Monday, October 5, 2009

The Archdiocese of Washington and Pat Condell

Earlier today I watched the newest Pat Condell rant by following the link at Then later, I happened to stumble on this blog post at the Archdiocese of Washington, written by a chap with the amusing name of Monsignor Pope. It's funny, because Msgr. Pope's post is pretty much engaging in exactly the kind of power play that Condell is lambasting.

If you don't want to watch it (even though you should) Condell's rant is about clergy, and one of his major points is that religions promise all of their rewards in the future, while in the present they ask for piety and subservience. This is obviously a transparent ploy to exercise power over people, while deferring delivery on your promises to a time when nobody will be able to complain. And boy howdy, I guess the Archdiocese of Washington was listening and decided Condell had a really good idea.

Msgr. Pope seems to have discovered a new vocabulary word: "Anthropocentric." Now, when I think of the relationship between religion and anthropocentrism, I always think of the incredible vanity of believing that an entire universe was created with the sole purpose of executing some ham-handed morality play centered around a blood sacrifice. But I guess that shows how much I know about theology, eh?

What the esteemed Monsignor thinks of when he hears "anthropocentrism", though, is not the childish assumption that the universe was created exclusively for us, but that we spend too much time thinking about our own lives and not on fellating Jesus glorifying God. Msgr. Pope also seems to view this as a bad thing...

The Monsignor's post is rather long, so I have severely condensed his three major talking points:

1. I often hear people say they don’t go to Church because they don’t “get anything out of it.” Perhaps they are looking for improved preaching, better choirs, or more fellowship....How about agreeing that the we go to Mass because God is worthy not simply because we get something out of it. An old Gospel hymn says, “Just forget about yourself and concentrate on Him (God) and worship him!”...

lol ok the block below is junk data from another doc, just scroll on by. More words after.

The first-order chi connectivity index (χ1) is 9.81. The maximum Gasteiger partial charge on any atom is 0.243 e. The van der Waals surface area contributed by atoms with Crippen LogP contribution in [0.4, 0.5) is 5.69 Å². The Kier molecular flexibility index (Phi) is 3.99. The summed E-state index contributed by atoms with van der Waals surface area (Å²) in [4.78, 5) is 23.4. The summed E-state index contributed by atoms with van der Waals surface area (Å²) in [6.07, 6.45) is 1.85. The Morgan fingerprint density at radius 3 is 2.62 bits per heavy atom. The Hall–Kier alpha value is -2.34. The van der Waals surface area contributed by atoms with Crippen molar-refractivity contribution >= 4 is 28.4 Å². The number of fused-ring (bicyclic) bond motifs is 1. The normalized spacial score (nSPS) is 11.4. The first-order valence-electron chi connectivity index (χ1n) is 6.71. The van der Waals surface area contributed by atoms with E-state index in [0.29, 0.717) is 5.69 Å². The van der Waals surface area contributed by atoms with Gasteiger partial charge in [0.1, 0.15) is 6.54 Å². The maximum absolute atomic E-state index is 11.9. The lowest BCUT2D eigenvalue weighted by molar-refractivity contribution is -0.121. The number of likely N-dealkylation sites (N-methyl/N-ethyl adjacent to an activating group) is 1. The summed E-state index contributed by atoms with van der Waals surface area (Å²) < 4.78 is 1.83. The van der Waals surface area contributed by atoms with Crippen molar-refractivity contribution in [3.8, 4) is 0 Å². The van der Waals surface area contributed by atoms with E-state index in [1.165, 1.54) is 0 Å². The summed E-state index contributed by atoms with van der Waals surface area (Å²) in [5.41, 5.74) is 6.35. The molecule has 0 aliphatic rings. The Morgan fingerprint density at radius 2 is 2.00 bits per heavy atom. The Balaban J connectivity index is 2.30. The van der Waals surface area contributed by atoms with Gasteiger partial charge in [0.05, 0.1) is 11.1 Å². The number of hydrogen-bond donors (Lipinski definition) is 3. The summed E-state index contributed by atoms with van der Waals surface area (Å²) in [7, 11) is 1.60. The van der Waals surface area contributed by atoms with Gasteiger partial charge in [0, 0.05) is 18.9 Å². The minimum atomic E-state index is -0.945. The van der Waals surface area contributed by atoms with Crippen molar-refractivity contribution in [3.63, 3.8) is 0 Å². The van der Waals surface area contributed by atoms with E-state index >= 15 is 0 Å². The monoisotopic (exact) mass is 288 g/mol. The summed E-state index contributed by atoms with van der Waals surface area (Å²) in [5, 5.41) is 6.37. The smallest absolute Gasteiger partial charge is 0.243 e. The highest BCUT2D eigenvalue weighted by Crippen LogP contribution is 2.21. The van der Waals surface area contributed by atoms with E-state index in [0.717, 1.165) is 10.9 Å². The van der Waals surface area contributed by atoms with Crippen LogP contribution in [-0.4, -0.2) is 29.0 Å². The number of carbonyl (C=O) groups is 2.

Uh huh... so the next time someone says, "But religion offers people comfort!", remember what Msgr. Pope has said here: If you aren't getting comfort and fulfillment from our Mass, well tough fucking luck, because it's not about you. It's about kissing God's ass. Or else.

2. Weddings are often another time where God seems quite forgotten...We can surely be joyful for the happy couple but how about a few accolades for God who pulled the whole thing off?

Yep, yet again, Invisible Sky Daddy gets all the credit. Have I mentioned before that I find that kind of thing highly offensive and deeply insulting to the people who actually did all the work? Oh, yes I have.

3. Funerals too can become too anthropocentric.

Oh, Monsignor, don't got there. Please, for the love of all that is good and decent, please do not go there.

I mean, he can't possibly be readying himself to say that the big problem with funerals is that they spend too much time honoring the deceased? Can he?!?


Here too many funeral Masses and funeral tributes focus too much on what a great guy Joe was and how he loved the Redskins and loved to tell jokes etc. Some remarks about Joe’s faith and how God worked in his life may be appropriate but the fundamental purpose of the funeral Mass is to worship God and beseech his mercy...We ought to worship God and thank him for his mercy and grace at every funeral and recommit ourselves to Jesus.

Oh. My. Dog.

Listen, God-Pushers, if you're going to prey on the weak and insist that they spend all their time doing your bidding in exchange for some mythical reward that never comes, that's despicable enough. Please, have the basic common decency to let people grieve in peace, without having to exploit that too.

How ghoulish. I just don't even know what to say. Of course, I guess Msgr. Pope has already said everything that needs to be said, hasn't he?

Well, hopefully I’ve made my point.

Yes you have, Monsignor, yes you have...


  1. But funerals are exactly where one would expect the death cults to do the most groveling to their god -- a bizarre mix of "Joe's dead, grovel to god or he'll kill you too" and "Joe's in hell, grovel to god so you won't go there too" and "Joe's in heaven, grovel to god so you can go there too." Death, or rather fear of death, is what drives the religious.

  2. Oh, and you don't want the sheeple talking about Joe's life, since that is a tacit admission that his life is over and there is no "afterlife."